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Video transcript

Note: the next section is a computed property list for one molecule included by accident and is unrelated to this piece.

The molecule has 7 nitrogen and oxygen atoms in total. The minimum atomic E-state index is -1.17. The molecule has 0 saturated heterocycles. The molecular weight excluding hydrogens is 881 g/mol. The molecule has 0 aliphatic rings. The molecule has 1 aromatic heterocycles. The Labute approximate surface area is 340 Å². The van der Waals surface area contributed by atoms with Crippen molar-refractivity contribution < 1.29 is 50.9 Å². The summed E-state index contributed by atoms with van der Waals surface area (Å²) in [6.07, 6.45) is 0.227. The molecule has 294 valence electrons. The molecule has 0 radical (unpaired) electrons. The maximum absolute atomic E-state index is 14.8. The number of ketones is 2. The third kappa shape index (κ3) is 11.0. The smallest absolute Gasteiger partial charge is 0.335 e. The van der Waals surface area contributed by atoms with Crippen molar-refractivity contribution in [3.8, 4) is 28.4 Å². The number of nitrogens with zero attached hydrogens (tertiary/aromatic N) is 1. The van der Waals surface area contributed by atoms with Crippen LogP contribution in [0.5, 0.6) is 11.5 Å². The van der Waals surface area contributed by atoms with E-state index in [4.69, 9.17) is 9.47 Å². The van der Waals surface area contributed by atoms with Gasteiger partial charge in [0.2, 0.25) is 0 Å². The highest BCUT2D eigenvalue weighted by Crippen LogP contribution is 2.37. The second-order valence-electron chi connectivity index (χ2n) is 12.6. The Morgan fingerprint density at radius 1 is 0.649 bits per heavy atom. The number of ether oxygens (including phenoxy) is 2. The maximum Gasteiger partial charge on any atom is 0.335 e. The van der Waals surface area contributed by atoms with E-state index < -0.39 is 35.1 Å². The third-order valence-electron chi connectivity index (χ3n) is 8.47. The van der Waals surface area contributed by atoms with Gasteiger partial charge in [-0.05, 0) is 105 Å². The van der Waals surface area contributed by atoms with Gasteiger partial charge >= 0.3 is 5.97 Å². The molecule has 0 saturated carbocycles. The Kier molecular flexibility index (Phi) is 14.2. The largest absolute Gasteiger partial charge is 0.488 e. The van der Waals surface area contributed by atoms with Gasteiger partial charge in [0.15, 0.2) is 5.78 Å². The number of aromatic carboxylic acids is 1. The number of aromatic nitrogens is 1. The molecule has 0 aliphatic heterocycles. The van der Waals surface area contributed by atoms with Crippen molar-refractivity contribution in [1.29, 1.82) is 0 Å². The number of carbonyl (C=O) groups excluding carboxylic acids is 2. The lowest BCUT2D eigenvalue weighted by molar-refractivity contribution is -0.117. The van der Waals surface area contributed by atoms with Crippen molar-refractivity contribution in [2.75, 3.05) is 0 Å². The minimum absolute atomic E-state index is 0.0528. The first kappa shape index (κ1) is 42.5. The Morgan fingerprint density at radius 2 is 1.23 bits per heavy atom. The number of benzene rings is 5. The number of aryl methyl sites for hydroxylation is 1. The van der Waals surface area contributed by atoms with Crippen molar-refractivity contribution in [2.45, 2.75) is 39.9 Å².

- [Instructor] In many videos we have already talked about metals and metallic bonds. And in this video we're going to dig a little bit deeper and in particular, we're going to talk about alloys, which are mixtures of elements, but still have metallic properties. So first of all, what are metallic properties? Well those tend to be things like they're shiny, they reflect light. This is actually a pure iron sample right over here. You can see that it reflects light. It tends to be malleable, which means you can bend it without breaking it. And it tends to conduct electricity. And alloys are when you can mix multiple elements together and still have most of these properties. And just as a review of where these properties come from, we can imagine metallic bonds. And there's a whole video on this, but in metallic bonds, let's say we were to take a bunch of iron and you can see right over here, iron, Fe, it is a transition metal. And what happens with metals is, is when they form bonds with each other, they're valence electrons, because each of the atoms aren't that electronegative, they don't want to hog the electrons. They don't want them, just for themselves. They're willing to share their valence electrons into a bit of a communal pool of electrons. And so even though you have a bunch of neutral, let's say iron atoms, you could actually view them as positively charged ions in a sea of electrons. And so you have a bunch of electrons here. And where did these electrons come from? Well these are the valence electrons from the neutral atoms that get contributed to this sea. And this is why most metals are good at conducting electricity. This is why they are malleable. And depending on the metal, if you're talking about a Group one metal, you could imagine that the charge of these ions right over here would be a plus one. But if we're talking about a Group two metal or a transition metal, they have more valence electrons that they might be able to contribute to this pool. And so if you're thinking about these ions, they can even have a positive two charge or a positive three charge. But as promised in this video we're gonna talk about the notion of alloys. And we're going to do these particulate diagrams that we have seen in other videos. And in the particulate diagrams, we're not going to show this sea of electrons, but they're going to help us visualize the structure of the alloys. So let's imagine what iron could look like. And we're just going to look at a two-dimensional slice of a solid of iron, where all the iron atoms have formed metallic bonds. And as I said, we're not going to draw this sea of electrons, but they might form a pretty regular structure, something like this. And so each of these circles represent an iron atom. But as promised, this video is about alloys. So let's imagine what steel might look like. This is a steel blade and steel is a bunch of iron, so once again, we can visualize each of these as an iron atom, but mixed in with that iron is a little bit of carbon. And when you look at the periodic table of elements you can see that carbon is a good bit higher on the periodic table of elements and to the right of iron. Neutral iron has 26 protons and 26 electrons, and neutral carbon only has six protons and six electrons. The valence electrons in carbon are in their second shell. The valence electrons of iron are in the fourth shell. So carbon is a good bit smaller. And so, when you mix that carbon in, because it is smaller, it's able to fit in the gaps between the irons. So you might have, I'll draw this right here. You might have a little bit of carbon there. You might have a little bit of carbon there. You might have a little bit of carbon there. And so when you form an alloy, where one atom has a larger radius or a significantly larger radius than the other, you tend to form things like this, which are known as interstitial alloys, and basic carbon steel is a good example of it. Now you have other situations where you have alloys between atoms of similar size. And this right over here, this is a brass, I don't know if this is a clock or an astrolabe, or something like this, but brass is made up of a mix of copper and zinc. And so when you have an alloy like this, that's between atoms of similar radius, this is called a substitutional alloy. You can imagine that some of the copper has been substituted with zinc. So this is substitutional alloy. Now the last thing you might be wondering about is can you have a combination of both? And you indeed can. This is over here are panels on the International Space Station, and it's made out of stainless steel. You're likely to have stainless steel in your kitchen. And stainless steel, you could view it as it's basic steel but instead of just iron and carbon, It also has a little bit of chromium mixed in. And so we can visualize this. If this is stainless steel, maybe the blue ones, we say are iron, but it has a little bit of chromium. I'll do that with red. Chromium has a similar radius to iron. It's not exactly the same, but it is close. So maybe a little chromium there, a little bit of chromium right over there, a little bit of chromium right over there. And if it was just iron chromium we would call it substitutional, but it also has carbon and carbon has a smaller radius. So maybe a little bit of carbon fitting in the gaps between the larger atoms there. A little bit of carbon there. A little bit of carbon right over here. And so this is an example of an alloy, that is both interstitial and substitutional. Now one final question, you're like okay this is all interesting, but why have we decided to put things like carbon in iron? Well it turns out that even by putting a little bit of carbon in or mixing in with other metals, you're able to change the properties and for example, steel as an alloy, is much stronger than iron, by itself. And stainless steel once you mix that chromium in, it's much more resistant to corrosion, than basic steel. So I'll leave you there. You just learned a little bit more about metals and alloys.